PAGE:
Trump/Scott: Two Floridians On The GOP Ticket?

May 5, 2016

Now that Donald Trump’s path to the Republican presidential nomination is unimpeded, the talk about possible running mates is beginning to ramp up. One of those names being mentioned is Florida Governor Rick Scott.

Scott waited until after the March 15 Florida primary to endorse Trump, explaining his reasons on Fox News Channel.

“The voters have picked Donald Trump, it’s time to coalesce behind Donald Trump because we’ve got to win in November,” Scott said.

The Governor also appears to be downplaying the issue. He tells Politico that if offered the place on the ticket, he would decline. But Susan McManus, a political scientist at the University of South Florida, says Donald Trump and Rick Scott do share some common threads.

“They’ve both been successful businessmen, and their whole political careers, both short, have been about improving the economy and the ‘jobs, jobs, jobs’ theme as one that we’re seeing [as a] very, very high priority in almost every exit poll of every state primaries held so far,” said McManus.

Florida is considered a swing state, and if Trump, through Scott, can get a toehold here it may work to his advantage. But McManus isn’t sure that running mates do that much for presidential candidates anymore.

“We have a long history of people who have been put on a ticket that really haven’t even enabled the presidential candidate to carry their home state,” McManus says. “The old adage is ‘As Florida goes, so goes the nation,’ and it’s particularly critical for Republicans to win Florida. They cannot win the White House without it.”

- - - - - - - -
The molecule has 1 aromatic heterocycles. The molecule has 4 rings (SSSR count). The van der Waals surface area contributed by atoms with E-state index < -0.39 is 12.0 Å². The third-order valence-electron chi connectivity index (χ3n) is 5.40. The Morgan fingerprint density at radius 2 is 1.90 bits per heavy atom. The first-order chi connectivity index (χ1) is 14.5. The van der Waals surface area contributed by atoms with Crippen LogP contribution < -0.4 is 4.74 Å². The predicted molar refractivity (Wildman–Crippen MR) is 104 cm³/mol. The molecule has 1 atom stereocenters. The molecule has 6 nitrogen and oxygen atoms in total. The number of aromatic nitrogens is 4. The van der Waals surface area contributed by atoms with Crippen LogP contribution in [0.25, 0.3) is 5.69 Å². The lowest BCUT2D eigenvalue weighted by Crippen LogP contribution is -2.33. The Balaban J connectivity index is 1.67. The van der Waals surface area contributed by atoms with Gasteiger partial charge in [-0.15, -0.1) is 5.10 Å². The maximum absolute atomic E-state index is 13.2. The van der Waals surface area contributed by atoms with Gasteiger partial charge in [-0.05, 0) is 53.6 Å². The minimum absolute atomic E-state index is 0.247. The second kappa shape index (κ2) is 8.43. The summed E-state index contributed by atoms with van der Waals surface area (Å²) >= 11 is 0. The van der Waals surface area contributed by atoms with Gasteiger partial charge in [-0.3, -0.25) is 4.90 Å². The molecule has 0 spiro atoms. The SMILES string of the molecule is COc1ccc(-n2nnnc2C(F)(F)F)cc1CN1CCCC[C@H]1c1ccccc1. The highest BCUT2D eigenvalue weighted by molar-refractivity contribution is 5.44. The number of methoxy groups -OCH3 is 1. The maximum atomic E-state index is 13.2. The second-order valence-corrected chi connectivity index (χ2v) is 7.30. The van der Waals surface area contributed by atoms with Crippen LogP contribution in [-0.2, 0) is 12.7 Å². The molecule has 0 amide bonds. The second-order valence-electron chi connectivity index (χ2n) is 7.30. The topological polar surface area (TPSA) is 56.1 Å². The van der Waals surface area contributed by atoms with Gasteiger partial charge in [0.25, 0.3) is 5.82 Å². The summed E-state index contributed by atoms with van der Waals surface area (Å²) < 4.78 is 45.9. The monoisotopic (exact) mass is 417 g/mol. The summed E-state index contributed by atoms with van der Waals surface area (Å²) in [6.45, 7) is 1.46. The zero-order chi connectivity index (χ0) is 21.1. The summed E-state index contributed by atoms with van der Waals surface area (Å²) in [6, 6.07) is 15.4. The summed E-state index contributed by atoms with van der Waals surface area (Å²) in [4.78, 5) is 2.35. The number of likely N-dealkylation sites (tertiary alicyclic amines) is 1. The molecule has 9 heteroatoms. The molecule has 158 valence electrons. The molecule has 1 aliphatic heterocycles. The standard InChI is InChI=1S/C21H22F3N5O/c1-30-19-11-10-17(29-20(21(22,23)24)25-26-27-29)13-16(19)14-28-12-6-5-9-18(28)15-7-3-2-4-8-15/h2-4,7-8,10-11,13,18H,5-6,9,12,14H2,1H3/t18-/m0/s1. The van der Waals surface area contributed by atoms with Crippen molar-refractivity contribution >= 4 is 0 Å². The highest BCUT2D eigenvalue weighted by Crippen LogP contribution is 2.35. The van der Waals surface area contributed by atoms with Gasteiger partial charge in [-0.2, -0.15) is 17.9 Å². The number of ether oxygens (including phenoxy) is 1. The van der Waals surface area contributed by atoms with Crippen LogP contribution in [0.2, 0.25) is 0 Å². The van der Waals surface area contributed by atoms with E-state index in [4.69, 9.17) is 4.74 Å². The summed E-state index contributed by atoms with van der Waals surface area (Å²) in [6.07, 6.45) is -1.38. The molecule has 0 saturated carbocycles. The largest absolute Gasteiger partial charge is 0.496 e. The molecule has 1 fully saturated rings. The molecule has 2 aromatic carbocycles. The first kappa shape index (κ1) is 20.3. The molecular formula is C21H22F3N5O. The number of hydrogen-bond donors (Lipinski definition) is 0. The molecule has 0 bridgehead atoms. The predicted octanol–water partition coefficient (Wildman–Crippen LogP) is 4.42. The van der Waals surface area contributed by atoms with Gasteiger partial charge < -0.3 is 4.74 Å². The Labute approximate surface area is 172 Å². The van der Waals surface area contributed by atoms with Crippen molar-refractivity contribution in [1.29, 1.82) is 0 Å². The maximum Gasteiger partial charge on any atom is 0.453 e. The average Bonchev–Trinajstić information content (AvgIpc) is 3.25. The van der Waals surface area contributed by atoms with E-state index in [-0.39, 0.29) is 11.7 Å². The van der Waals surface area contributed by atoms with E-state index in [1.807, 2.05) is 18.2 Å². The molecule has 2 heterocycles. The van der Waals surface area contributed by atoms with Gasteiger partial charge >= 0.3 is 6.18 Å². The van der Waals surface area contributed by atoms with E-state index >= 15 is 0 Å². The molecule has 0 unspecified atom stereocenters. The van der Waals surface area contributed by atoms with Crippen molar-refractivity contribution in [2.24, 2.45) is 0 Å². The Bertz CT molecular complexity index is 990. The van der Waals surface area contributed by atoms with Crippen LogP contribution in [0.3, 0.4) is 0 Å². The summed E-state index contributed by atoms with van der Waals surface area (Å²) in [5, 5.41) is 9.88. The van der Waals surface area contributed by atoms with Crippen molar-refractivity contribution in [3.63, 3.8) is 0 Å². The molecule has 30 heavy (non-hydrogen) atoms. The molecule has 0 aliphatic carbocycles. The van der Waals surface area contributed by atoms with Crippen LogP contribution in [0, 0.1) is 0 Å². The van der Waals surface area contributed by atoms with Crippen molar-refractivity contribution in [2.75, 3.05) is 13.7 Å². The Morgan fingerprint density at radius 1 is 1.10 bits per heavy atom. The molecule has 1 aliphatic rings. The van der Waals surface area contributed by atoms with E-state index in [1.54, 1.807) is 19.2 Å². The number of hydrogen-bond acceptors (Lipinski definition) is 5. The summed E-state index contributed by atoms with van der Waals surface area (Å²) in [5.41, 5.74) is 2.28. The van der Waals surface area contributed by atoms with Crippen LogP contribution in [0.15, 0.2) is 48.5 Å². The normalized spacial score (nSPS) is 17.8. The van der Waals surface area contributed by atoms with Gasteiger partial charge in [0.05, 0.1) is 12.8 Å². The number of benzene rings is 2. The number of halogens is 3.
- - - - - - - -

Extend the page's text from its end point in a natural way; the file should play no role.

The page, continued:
One drawback in placing Scott on the ticket is the Governor’s low approval rating: currently 39% according to the firm Public Policy Polling. McManus says that’s reflective of the divided nature of Florida politics.

In some circles, the speculation over Scott possibly joining the Trump ticket is mashing up against other speculation: that he may challenge Bill Nelson for the Democratic incumbent’s U.S. Senate seat in 2018 when Scott terms out as governor. USF’s Susan McManus says stay tuned.

“That’s the biggest question mark out there,” says McManus. “Which direction would someone who were offered vice president but yet has aspirations for a U.S. Senate slot. It would be 100% on the shoulders of Rick Scott himself.”

Democrats, quite obviously, have a different take on Rick Scott as Donald Trump’s number-two. Scott Arceneaux, executive director of the Florida Democratic Party, had a simple response:

“We could not be so lucky,” he said.